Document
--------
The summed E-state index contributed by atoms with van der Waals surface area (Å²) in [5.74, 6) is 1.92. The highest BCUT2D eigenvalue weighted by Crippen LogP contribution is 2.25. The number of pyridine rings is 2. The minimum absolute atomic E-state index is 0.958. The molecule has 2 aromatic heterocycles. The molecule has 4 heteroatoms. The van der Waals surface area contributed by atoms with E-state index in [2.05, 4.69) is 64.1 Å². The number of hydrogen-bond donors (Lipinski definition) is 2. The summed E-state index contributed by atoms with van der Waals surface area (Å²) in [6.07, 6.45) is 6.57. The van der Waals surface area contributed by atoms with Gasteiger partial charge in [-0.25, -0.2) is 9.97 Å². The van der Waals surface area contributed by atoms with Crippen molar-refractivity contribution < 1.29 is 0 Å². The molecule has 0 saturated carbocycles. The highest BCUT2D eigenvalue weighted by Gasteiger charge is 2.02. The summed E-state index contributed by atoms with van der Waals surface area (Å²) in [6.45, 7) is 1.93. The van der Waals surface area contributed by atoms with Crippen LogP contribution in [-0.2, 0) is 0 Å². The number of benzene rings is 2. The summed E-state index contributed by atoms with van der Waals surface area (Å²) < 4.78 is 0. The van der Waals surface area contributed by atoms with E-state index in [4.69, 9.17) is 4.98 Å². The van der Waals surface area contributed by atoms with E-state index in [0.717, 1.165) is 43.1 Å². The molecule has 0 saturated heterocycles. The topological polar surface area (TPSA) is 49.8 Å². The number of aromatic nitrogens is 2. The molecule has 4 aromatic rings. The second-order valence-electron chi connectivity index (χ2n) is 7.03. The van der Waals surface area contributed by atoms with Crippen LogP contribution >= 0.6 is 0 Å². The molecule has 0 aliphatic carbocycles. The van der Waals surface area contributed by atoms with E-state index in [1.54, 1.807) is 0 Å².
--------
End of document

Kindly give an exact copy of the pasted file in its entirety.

The summed E-state index contributed by atoms with van der Waals surface area (Å²) in [5.74, 6) is 1.92. The highest BCUT2D eigenvalue weighted by Crippen LogP contribution is 2.25. The number of pyridine rings is 2. The minimum absolute atomic E-state index is 0.958. The molecule has 2 aromatic heterocycles. The molecule has 4 heteroatoms. The van der Waals surface area contributed by atoms with E-state index in [2.05, 4.69) is 64.1 Å². The number of hydrogen-bond donors (Lipinski definition) is 2. The summed E-state index contributed by atoms with van der Waals surface area (Å²) in [6.07, 6.45) is 6.57. The van der Waals surface area contributed by atoms with Gasteiger partial charge in [-0.25, -0.2) is 9.97 Å². The van der Waals surface area contributed by atoms with Crippen molar-refractivity contribution < 1.29 is 0 Å². The molecule has 0 saturated carbocycles. The highest BCUT2D eigenvalue weighted by Gasteiger charge is 2.02. The summed E-state index contributed by atoms with van der Waals surface area (Å²) in [6.45, 7) is 1.93. The van der Waals surface area contributed by atoms with Crippen LogP contribution in [-0.2, 0) is 0 Å². The number of benzene rings is 2. The summed E-state index contributed by atoms with van der Waals surface area (Å²) < 4.78 is 0. The van der Waals surface area contributed by atoms with E-state index in [4.69, 9.17) is 4.98 Å². The van der Waals surface area contributed by atoms with E-state index in [0.717, 1.165) is 43.1 Å². The molecule has 0 saturated heterocycles. The topological polar surface area (TPSA) is 49.8 Å². The number of aromatic nitrogens is 2. The molecule has 4 aromatic rings. The second-order valence-electron chi connectivity index (χ2n) is 7.03. The van der Waals surface area contributed by atoms with Crippen LogP contribution >= 0.6 is 0 Å². The molecule has 0 aliphatic carbocycles. The van der Waals surface area contributed by atoms with E-state index in [1.54, 1.807) is 0 Å².